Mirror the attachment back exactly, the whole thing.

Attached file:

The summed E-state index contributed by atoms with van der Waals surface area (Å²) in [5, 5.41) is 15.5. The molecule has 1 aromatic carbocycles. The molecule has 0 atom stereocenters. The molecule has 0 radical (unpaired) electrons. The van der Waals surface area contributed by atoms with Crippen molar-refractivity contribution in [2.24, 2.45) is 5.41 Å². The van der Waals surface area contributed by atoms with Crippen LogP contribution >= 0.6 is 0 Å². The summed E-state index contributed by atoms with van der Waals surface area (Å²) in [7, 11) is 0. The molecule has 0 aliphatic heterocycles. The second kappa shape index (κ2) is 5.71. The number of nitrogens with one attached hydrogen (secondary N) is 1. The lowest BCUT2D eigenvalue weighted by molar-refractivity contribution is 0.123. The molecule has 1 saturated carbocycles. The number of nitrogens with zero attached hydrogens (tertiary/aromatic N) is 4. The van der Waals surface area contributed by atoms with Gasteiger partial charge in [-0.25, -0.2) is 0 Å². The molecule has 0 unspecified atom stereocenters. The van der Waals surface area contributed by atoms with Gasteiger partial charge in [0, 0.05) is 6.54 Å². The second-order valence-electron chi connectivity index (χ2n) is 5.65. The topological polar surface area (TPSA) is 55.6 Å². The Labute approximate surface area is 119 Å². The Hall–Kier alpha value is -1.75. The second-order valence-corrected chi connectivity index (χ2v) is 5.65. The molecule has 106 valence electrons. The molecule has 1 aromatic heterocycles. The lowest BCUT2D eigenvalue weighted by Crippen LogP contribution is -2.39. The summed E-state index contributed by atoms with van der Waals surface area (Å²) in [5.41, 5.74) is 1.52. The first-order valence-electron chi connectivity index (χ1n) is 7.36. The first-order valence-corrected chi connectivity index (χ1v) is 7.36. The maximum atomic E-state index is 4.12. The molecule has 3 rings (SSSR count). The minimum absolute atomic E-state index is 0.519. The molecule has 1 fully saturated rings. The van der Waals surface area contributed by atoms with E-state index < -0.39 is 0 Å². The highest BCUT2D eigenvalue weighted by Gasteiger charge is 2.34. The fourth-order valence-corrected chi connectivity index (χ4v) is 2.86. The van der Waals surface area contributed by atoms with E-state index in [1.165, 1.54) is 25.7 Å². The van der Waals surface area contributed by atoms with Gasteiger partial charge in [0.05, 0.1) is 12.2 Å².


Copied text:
The summed E-state index contributed by atoms with van der Waals surface area (Å²) in [5, 5.41) is 15.5. The molecule has 1 aromatic carbocycles. The molecule has 0 atom stereocenters. The molecule has 0 radical (unpaired) electrons. The van der Waals surface area contributed by atoms with Crippen molar-refractivity contribution in [2.24, 2.45) is 5.41 Å². The van der Waals surface area contributed by atoms with Crippen LogP contribution >= 0.6 is 0 Å². The summed E-state index contributed by atoms with van der Waals surface area (Å²) in [7, 11) is 0. The molecule has 0 aliphatic heterocycles. The second kappa shape index (κ2) is 5.71. The number of nitrogens with one attached hydrogen (secondary N) is 1. The lowest BCUT2D eigenvalue weighted by molar-refractivity contribution is 0.123. The molecule has 1 saturated carbocycles. The number of nitrogens with zero attached hydrogens (tertiary/aromatic N) is 4. The van der Waals surface area contributed by atoms with Gasteiger partial charge in [-0.25, -0.2) is 0 Å². The molecule has 0 unspecified atom stereocenters. The van der Waals surface area contributed by atoms with Gasteiger partial charge in [0, 0.05) is 6.54 Å². The second-order valence-electron chi connectivity index (χ2n) is 5.65. The topological polar surface area (TPSA) is 55.6 Å². The Labute approximate surface area is 119 Å². The Hall–Kier alpha value is -1.75. The second-order valence-corrected chi connectivity index (χ2v) is 5.65. The molecule has 106 valence electrons. The molecule has 1 aromatic heterocycles. The lowest BCUT2D eigenvalue weighted by Crippen LogP contribution is -2.39. The summed E-state index contributed by atoms with van der Waals surface area (Å²) in [5.41, 5.74) is 1.52. The first-order valence-electron chi connectivity index (χ1n) is 7.36. The first-order valence-corrected chi connectivity index (χ1v) is 7.36. The maximum atomic E-state index is 4.12. The molecule has 3 rings (SSSR count). The minimum absolute atomic E-state index is 0.519. The molecule has 1 fully saturated rings. The van der Waals surface area contributed by atoms with E-state index < -0.39 is 0 Å². The highest BCUT2D eigenvalue weighted by Gasteiger charge is 2.34. The fourth-order valence-corrected chi connectivity index (χ4v) is 2.86. The van der Waals surface area contributed by atoms with E-state index in [1.165, 1.54) is 25.7 Å². The van der Waals surface area contributed by atoms with Gasteiger partial charge in [0.05, 0.1) is 12.2 Å².